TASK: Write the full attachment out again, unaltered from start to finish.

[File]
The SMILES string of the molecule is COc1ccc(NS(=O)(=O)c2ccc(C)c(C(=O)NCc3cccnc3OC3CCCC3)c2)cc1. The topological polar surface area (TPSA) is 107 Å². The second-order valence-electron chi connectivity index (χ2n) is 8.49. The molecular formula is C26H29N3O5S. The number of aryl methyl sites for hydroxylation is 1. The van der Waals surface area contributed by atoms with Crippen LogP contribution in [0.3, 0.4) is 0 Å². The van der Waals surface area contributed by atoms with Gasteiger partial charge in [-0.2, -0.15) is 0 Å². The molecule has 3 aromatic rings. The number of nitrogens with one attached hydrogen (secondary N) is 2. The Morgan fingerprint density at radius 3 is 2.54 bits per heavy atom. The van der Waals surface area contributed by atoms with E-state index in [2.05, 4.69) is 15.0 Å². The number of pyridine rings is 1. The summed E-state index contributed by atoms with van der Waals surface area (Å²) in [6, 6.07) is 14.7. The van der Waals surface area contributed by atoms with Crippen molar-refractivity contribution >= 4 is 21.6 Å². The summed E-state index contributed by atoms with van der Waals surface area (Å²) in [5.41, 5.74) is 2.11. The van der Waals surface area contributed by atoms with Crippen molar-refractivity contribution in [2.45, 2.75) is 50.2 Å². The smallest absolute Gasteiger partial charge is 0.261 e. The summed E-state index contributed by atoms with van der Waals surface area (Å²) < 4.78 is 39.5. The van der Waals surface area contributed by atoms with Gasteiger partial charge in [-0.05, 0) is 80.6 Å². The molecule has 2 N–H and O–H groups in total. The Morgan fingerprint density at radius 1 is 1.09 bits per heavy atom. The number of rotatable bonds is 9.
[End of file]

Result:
The SMILES string of the molecule is COc1ccc(NS(=O)(=O)c2ccc(C)c(C(=O)NCc3cccnc3OC3CCCC3)c2)cc1. The topological polar surface area (TPSA) is 107 Å². The second-order valence-electron chi connectivity index (χ2n) is 8.49. The molecular formula is C26H29N3O5S. The number of aryl methyl sites for hydroxylation is 1. The van der Waals surface area contributed by atoms with Crippen LogP contribution in [0.3, 0.4) is 0 Å². The van der Waals surface area contributed by atoms with Gasteiger partial charge in [-0.2, -0.15) is 0 Å². The molecule has 3 aromatic rings. The number of nitrogens with one attached hydrogen (secondary N) is 2. The Morgan fingerprint density at radius 3 is 2.54 bits per heavy atom. The van der Waals surface area contributed by atoms with E-state index in [2.05, 4.69) is 15.0 Å². The number of pyridine rings is 1. The summed E-state index contributed by atoms with van der Waals surface area (Å²) in [6, 6.07) is 14.7. The van der Waals surface area contributed by atoms with Crippen molar-refractivity contribution >= 4 is 21.6 Å². The summed E-state index contributed by atoms with van der Waals surface area (Å²) in [5.41, 5.74) is 2.11. The van der Waals surface area contributed by atoms with Crippen molar-refractivity contribution in [2.45, 2.75) is 50.2 Å². The smallest absolute Gasteiger partial charge is 0.261 e. The summed E-state index contributed by atoms with van der Waals surface area (Å²) < 4.78 is 39.5. The van der Waals surface area contributed by atoms with Gasteiger partial charge in [-0.05, 0) is 80.6 Å². The molecule has 2 N–H and O–H groups in total. The Morgan fingerprint density at radius 1 is 1.09 bits per heavy atom. The number of rotatable bonds is 9.